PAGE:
Linux NAT GRE Tunnel

You will need to allow GRE traffic on your router to be passed to the local machine. This is pretty easy with an EdgeMAX router.

$PUBLIC_IP - your local public IP address (https://ipv4.icanhazip.com)
$LAN_IP - your machines local LAN IP (ip a)
$REMOTE_IP - IP address of the remote Linux server you are tunneling to

If your local network uses the 192.168.0.x subnet, be sure to change it to something else like 192.168.1.x

Local

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auto gre1
iface gre1 inet tunnel
address 192.168.0.2
netmask 255.255.255.252
mtu 1420
mode gre
endpoint $REMOTE_IP
ttl 255
post-up ip rule add from 192.168.0.0/30 table GRE && ip route add default via 192.168.0.1 table GRE

Run this once:

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echo '500 GRE' >> /etc/iproute2/rt_tables
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iptables -t mangle -A POSTROUTING -p tcp --tcp-flags SYN,RST SYN -o gre+ -j TCPMSS --clamp-mss-to-pmtu

Remote

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auto gre1
iface gre1 inet tunnel
address 192.168.0.1
netmask 255.255.255.252
mtu 1420
mode gre
endpoint $PUBLIC_IP
ttl 255
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iptables -A INPUT -p gre -s $PUBLIC_IP -j ACCEPT
iptables -t nat -A POSTROUTING -s 192.168.0.0/30 ! -o gre+ -j SNAT --to-source $REMOTE_IP
iptables -t mangle -A POSTROUTING -p tcp --tcp-flags SYN,RST SYN -o gre+ -j TCPMSS --clamp-mss-to-pmtu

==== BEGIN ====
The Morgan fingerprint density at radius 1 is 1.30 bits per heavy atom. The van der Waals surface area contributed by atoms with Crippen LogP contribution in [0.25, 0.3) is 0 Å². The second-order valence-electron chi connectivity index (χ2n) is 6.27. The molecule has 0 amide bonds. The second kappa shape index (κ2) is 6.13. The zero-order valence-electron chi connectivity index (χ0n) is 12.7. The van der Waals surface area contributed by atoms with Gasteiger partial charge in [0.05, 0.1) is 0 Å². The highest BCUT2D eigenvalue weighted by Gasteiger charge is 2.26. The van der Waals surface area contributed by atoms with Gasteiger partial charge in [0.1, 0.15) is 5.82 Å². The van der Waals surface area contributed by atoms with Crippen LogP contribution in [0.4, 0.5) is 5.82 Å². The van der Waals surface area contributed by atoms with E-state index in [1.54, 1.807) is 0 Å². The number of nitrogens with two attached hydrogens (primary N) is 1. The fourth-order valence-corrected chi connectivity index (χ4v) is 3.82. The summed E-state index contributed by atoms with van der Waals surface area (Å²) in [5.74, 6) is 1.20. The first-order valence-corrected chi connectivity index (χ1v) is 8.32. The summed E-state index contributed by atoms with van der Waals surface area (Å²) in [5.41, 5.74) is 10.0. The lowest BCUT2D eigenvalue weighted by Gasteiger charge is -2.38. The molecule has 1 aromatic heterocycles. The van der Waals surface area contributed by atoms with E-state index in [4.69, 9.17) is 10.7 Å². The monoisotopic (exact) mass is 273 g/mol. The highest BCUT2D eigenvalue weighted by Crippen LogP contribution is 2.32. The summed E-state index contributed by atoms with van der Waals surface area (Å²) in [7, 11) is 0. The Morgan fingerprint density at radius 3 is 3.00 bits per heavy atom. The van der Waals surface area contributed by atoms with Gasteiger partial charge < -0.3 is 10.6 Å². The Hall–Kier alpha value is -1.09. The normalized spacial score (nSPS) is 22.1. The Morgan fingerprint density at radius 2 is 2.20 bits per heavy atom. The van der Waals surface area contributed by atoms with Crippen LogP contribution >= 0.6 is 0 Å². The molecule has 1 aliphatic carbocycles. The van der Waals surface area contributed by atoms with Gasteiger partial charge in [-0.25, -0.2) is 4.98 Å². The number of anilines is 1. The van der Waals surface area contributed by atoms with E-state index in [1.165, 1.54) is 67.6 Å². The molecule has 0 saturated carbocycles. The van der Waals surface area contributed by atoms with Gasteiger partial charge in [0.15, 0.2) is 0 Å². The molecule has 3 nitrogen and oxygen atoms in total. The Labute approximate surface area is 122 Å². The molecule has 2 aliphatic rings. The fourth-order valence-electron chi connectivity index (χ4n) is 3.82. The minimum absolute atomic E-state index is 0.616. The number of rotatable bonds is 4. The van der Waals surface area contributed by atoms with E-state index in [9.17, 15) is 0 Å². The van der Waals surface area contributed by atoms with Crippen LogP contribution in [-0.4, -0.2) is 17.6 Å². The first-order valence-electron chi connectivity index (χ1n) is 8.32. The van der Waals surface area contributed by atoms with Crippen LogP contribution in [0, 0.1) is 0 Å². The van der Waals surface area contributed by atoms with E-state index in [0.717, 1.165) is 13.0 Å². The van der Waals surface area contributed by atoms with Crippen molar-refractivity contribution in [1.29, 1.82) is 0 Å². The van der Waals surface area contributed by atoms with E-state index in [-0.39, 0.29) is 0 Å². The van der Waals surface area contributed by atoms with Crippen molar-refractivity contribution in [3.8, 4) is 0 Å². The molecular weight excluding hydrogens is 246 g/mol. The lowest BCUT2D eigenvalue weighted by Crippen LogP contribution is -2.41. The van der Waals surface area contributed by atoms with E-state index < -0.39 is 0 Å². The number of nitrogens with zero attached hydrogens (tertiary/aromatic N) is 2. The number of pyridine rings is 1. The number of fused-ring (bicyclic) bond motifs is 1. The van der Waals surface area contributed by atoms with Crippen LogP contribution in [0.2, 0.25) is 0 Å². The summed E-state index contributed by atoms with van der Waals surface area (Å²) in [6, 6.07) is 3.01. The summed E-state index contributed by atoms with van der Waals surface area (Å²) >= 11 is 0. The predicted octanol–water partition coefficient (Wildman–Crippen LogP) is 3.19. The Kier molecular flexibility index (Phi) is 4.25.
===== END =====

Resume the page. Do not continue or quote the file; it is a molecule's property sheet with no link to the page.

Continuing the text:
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# Port forwarding
iptables -A INPUT -p tcp --dport 443 -m state --state NEW -j ACCEPT
iptables -A PREROUTING -t nat -i eth0 -p tcp --dport 443 -j DNAT --to 192.168.0.2:443
iptables -A FORWARD -d 192.168.0.2 -p tcp --dport 443 -j ACCEPT

Make sure net.ipv4.ip_forward=1 and net.ipv4.conf.all.proxy_arp=1 are enabled and net.ipv4.conf.all.rp_filter=0 is off.

Using a GRE tunnel instead of SSH/OpenVPN allows for the remote IP addresses to show up correctly instead of localhost or the tunnel IP.

I’ve had issues where the GRE tunnel times out or disconnects causing the tunnel to stop functioning. I’m not sure what the cause is and it could be an issue with the remote server.

EdgeMAX

Inbound Interface: Internet facing interface
Translations Address: Local LAN IP
Protocol: gre
Src Address: Remote server

Ubiquiti EdgeMAX

Keep Alive

The tunnel appears to become unreachable after a certain amount of time when no data is being passed between the ends. Any iptables forward rules will not reach the destination in this case. I could not find any information about setting a keepalive variable in the interfaces file for Debian. So, the easiest thing is to setup a systemd service with a ping interval of 5 seconds.

/etc/systemd/system/tunnel-keepalive.service

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[Unit]
Description=Tunnel Keepalive
After=network.target
[Service]
Type=simple
Restart=always
RestartSec=5
ExecStart=/bin/ping -q -i 5 192.168.0.1
[Install]
WantedBy=multi-user.target